T-SQL 101: #41 Using string literals in SQL Server

When we write string literal values, we need to surround them in single quotes. There are options in some SQL products we could make that double quotes. In general though, don't do that. Just use single quotes.

If you have multi byte characters, they need to be preceded by the N prefix. I've previously mentioned that it stands for National Character Set. If I don't use the N, when I execute the second query, I'd see this:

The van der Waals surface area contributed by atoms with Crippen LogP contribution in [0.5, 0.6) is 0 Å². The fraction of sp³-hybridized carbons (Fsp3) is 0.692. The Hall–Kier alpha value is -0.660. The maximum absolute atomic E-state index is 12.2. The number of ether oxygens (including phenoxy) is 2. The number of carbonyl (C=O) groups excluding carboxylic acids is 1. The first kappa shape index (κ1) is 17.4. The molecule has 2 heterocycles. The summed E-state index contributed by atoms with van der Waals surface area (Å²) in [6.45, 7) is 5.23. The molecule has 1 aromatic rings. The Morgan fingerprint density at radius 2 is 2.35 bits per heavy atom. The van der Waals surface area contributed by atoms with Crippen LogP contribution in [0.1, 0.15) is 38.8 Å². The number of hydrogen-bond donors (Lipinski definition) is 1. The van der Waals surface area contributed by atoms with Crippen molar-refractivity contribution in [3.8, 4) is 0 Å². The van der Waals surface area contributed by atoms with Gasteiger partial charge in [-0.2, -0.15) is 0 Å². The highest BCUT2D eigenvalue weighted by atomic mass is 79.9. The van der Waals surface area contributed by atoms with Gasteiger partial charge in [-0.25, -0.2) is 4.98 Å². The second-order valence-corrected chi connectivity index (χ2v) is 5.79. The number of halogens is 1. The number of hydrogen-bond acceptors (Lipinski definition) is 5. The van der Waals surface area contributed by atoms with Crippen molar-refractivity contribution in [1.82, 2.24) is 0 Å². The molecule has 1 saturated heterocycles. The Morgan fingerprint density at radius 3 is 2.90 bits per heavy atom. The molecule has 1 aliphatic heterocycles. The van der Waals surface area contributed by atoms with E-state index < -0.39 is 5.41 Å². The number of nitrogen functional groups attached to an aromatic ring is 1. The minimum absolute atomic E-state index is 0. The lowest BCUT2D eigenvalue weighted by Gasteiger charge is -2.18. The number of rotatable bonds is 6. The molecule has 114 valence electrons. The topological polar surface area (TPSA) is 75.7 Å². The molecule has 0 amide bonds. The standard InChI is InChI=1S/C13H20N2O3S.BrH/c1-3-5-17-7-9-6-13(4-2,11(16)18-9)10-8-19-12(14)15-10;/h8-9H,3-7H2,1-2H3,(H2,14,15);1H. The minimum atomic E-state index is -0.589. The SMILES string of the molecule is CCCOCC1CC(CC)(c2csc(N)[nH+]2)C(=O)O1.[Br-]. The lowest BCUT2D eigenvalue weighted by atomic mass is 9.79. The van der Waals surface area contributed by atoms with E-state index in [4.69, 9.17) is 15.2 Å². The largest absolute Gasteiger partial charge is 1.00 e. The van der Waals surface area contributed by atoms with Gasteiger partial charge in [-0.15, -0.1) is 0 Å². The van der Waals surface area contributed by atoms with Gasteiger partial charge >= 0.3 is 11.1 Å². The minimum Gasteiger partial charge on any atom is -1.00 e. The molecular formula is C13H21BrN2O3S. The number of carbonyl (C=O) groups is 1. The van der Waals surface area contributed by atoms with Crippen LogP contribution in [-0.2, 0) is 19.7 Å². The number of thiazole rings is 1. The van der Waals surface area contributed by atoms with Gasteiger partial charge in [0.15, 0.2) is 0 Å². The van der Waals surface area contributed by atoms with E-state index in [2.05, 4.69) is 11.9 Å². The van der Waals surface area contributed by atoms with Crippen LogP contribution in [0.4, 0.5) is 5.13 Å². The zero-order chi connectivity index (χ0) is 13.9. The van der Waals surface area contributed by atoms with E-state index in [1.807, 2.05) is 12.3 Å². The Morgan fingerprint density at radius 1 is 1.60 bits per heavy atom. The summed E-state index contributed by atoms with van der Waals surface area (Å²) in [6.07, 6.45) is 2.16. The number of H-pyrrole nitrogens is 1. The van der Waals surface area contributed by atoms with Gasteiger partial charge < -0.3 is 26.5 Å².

My multi-byte Chinese characters get replaced by question marks.

However, if I include the N, I see this:

Without the N, we just get the ANSI characters, basically our normal English alphabet and numbers and punctuation and so on. The minute you need to use a language that has way more characters than we do, then you can't just use single quotes or the values won't be interpreted correctly.

One other thing worth noting is that sometimes you need to put a quote in the middle of a string. To do that, you use two quotes like this:

Notice that when I execute this, only one quote is output.

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